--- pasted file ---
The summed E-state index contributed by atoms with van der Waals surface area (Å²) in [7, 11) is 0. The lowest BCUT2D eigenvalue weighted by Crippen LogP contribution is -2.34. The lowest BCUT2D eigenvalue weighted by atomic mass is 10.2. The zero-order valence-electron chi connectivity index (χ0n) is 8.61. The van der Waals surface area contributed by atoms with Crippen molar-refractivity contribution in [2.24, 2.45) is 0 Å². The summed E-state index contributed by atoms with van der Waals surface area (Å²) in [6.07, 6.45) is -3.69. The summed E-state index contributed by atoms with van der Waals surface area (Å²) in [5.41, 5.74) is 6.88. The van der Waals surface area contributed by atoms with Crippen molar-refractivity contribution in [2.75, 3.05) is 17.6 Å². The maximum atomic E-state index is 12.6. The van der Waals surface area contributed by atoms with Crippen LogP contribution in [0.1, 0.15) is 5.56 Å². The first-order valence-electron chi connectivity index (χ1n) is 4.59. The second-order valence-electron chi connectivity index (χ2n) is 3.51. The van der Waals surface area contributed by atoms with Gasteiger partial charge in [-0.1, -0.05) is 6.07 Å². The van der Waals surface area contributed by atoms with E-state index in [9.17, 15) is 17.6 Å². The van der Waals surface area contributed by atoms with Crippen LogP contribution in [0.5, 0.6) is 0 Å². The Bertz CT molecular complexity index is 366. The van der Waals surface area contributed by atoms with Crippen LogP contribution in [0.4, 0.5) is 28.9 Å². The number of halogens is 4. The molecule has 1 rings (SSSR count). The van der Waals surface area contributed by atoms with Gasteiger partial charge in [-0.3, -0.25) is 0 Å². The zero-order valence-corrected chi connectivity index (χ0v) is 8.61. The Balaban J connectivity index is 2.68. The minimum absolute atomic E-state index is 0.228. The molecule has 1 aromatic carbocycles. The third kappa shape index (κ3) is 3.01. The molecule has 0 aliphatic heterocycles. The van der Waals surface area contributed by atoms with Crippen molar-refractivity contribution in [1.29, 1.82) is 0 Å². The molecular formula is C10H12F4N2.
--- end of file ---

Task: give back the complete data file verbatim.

The summed E-state index contributed by atoms with van der Waals surface area (Å²) in [7, 11) is 0. The lowest BCUT2D eigenvalue weighted by Crippen LogP contribution is -2.34. The lowest BCUT2D eigenvalue weighted by atomic mass is 10.2. The zero-order valence-electron chi connectivity index (χ0n) is 8.61. The van der Waals surface area contributed by atoms with Crippen molar-refractivity contribution in [2.24, 2.45) is 0 Å². The summed E-state index contributed by atoms with van der Waals surface area (Å²) in [6.07, 6.45) is -3.69. The summed E-state index contributed by atoms with van der Waals surface area (Å²) in [5.41, 5.74) is 6.88. The van der Waals surface area contributed by atoms with Crippen molar-refractivity contribution in [2.75, 3.05) is 17.6 Å². The maximum atomic E-state index is 12.6. The van der Waals surface area contributed by atoms with Crippen LogP contribution in [0.1, 0.15) is 5.56 Å². The first-order valence-electron chi connectivity index (χ1n) is 4.59. The second-order valence-electron chi connectivity index (χ2n) is 3.51. The van der Waals surface area contributed by atoms with Gasteiger partial charge in [-0.1, -0.05) is 6.07 Å². The van der Waals surface area contributed by atoms with E-state index in [9.17, 15) is 17.6 Å². The van der Waals surface area contributed by atoms with Crippen LogP contribution in [0.5, 0.6) is 0 Å². The Bertz CT molecular complexity index is 366. The van der Waals surface area contributed by atoms with Crippen LogP contribution in [0.4, 0.5) is 28.9 Å². The number of halogens is 4. The molecule has 1 rings (SSSR count). The van der Waals surface area contributed by atoms with Gasteiger partial charge in [-0.3, -0.25) is 0 Å². The zero-order valence-corrected chi connectivity index (χ0v) is 8.61. The Balaban J connectivity index is 2.68. The minimum absolute atomic E-state index is 0.228. The molecule has 1 aromatic carbocycles. The third kappa shape index (κ3) is 3.01. The molecule has 0 aliphatic heterocycles. The van der Waals surface area contributed by atoms with Crippen molar-refractivity contribution in [1.29, 1.82) is 0 Å². The molecular formula is C10H12F4N2.